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Has Corning Become Too Expensive Now?

- By Ishan Majumdar

Corning Inc. (GLW) is a leading global player in the manufacture of specialty glass and ceramics. The company's core products are used across a variety of segments such as LCD televisions, desktop monitors, mobile phones, fiber-optic cabling, and other material science products. The company has its headquarters in Corning, New York but it generates most of its revenues from the Asia-Pacific region.

A year of ups and downs

The past 12 months have been full of ups and downs for Corning. There were two bad quarters when the company reported a net loss and negative free cash flows, causing the stock price to plummet below $30. However, the result for the last quarter was stellar, and the stock price has shot up above the 52-week high of $35 and consistently traded above this level. The big question that investors are asking is: Can Corning keep going up? Or is it already too expensive?

Corning: a yield stock

Corning has traditionally been a yield stock that is the ideal for the long-term, retiree investors. As a part of the management's strategy and capital allocation framework, which was announced about three years ago, it has already returned around $10 billion to investors through dividends and buybacks. The dividend yield of the company has been above 2%, and the overall yield for investors including buybacks has also crossed 10% in some years.

But the recent spike in the stock price might result in a significantly lower yield for new investors entering at the current levels. Hence, it is important to analyze the management's future initiatives to see if the stock has potential for capital appreciation.

Promising future initiatives by management

Expansion for the future has been the main focus of the management and it is evident from some of the recent announcements from the company. They recently completed the acquisition of the communication markets division of 3M Co. (MMM) with the objective of growing the portfolio's optical solutions and extending the reach of its optical communications business to important markets such as Europe, the Middle East, and Latin America.

The company also started a new plant in Hefei, China, in order to produce a higher grade of LCD glass to provide a boost to its display technologies division. Among its other initiatives is the steady expansion of the use of Gorilla Glass. The application of Gorilla Glass is further being extended to other industries such as automobiles. Corning is in the process of working with many automobile manufacturers to equip automobiles with Gorilla Glass for both interior and exterior use.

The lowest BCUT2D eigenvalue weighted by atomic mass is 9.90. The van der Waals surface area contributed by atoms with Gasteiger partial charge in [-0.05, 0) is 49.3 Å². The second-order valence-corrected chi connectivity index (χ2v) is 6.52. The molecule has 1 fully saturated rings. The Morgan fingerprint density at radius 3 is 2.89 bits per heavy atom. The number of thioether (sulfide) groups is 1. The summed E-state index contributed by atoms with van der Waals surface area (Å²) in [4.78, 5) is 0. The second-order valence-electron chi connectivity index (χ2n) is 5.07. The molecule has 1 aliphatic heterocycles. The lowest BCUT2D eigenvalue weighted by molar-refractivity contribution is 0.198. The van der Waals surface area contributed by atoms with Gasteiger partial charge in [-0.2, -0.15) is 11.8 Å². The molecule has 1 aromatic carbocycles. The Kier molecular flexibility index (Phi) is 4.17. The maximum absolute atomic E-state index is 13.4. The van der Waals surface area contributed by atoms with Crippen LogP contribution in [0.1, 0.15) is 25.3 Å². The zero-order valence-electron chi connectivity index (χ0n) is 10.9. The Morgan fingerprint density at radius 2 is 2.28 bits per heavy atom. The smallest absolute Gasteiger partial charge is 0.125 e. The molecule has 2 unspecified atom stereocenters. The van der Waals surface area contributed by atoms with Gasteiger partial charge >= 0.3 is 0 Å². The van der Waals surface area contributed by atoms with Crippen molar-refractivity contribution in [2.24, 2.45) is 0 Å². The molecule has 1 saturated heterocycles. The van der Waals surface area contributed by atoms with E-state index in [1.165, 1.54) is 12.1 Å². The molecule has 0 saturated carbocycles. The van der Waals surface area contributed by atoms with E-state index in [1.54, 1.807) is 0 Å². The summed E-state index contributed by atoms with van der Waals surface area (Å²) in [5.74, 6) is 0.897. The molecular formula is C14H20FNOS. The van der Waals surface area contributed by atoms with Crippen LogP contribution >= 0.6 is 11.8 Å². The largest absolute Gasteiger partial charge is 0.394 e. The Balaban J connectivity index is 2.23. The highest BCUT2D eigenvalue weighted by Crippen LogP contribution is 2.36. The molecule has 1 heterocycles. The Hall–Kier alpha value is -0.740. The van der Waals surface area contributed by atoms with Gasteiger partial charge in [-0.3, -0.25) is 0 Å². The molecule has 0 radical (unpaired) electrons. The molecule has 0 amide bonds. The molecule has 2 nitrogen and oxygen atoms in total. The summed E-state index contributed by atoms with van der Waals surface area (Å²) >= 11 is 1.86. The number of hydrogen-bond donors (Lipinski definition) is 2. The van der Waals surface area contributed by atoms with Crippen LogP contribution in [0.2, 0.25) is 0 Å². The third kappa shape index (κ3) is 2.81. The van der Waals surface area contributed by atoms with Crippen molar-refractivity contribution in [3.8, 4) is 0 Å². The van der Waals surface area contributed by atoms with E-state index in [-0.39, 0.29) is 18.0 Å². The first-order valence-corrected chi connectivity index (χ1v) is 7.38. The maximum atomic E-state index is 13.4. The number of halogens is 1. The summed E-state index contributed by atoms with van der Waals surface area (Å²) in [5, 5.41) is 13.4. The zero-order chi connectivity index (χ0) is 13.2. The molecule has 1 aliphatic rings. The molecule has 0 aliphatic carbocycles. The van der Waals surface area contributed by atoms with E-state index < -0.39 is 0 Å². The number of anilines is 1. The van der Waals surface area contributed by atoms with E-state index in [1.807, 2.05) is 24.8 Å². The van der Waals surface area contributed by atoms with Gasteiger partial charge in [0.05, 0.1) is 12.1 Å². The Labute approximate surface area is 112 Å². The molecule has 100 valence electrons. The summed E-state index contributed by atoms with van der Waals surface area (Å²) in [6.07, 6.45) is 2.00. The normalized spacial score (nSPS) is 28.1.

Last, the management is also focusing on manufacturing Valor Glass, a product aimed at the pharmaceutical industry. This glass is expected to eliminate cracks and breaks in medicine packaging and reduce the wastage for pharmaceutical companies. The project is steadily receiving approval from large pharma giants too.

The current valuation is not a bargain

If we look at the 10-year chart of Corning, one point that can be safely concluded is that it has been a cyclical stock. The high yield through dividend and buybacks has obviously compensated for the price fluctuations, but the smartest investors of Corning are the ones who invested at its lows, and right before its previous result that caused the spike above $30.

The key financial metrics per GuruFocus are decent. It operates at a net operating margin of 13.48%, which is well above the industry, but the net margin and the return on equity are negative. This is expected to change over the years as the new management initiatives start providing results.

From a valuation perspective, it is evident that Corning is trading on par with industry peers. The company's price-sales ratio is 3.23, which is slightly on the higher side, along with a price-earnings ratio of 35.77. The EV to Ebitda ratio is around 12.09. All of these multiples indicate that Corning is not undervalued by any standards. Its current levels are fair and probably even somewhat expensive given the negative net margin.


Corning may have had its share of ups and downs but, fundamentally speaking, the company isn't bad. Management is investing heavily in the future of the business, and there are a number of promising initiatives by the team that could improve the yields for investors in the future.

Yet, the current levels of the stock are not cheap, especially for yield investors. Corning was an ideal buying candidate before its previous results at a level below $30, but its valuation multiples are on the higher side now.

While existing investors can confidently hold on to the stock, it is important for potential investors to keep this company on their watchlist and monitor all the news associated with the growth of the display technologies business, particularly Gorilla Glass, the specialty materials side, and updates with respect to its earnings and future acquisitions. The stock could be a decent yield bet if it falls closer to its $30, but the current valuation is certainly not a bargain for long-term investors.

Disclosure: No positions.

This article first appeared on GuruFocus.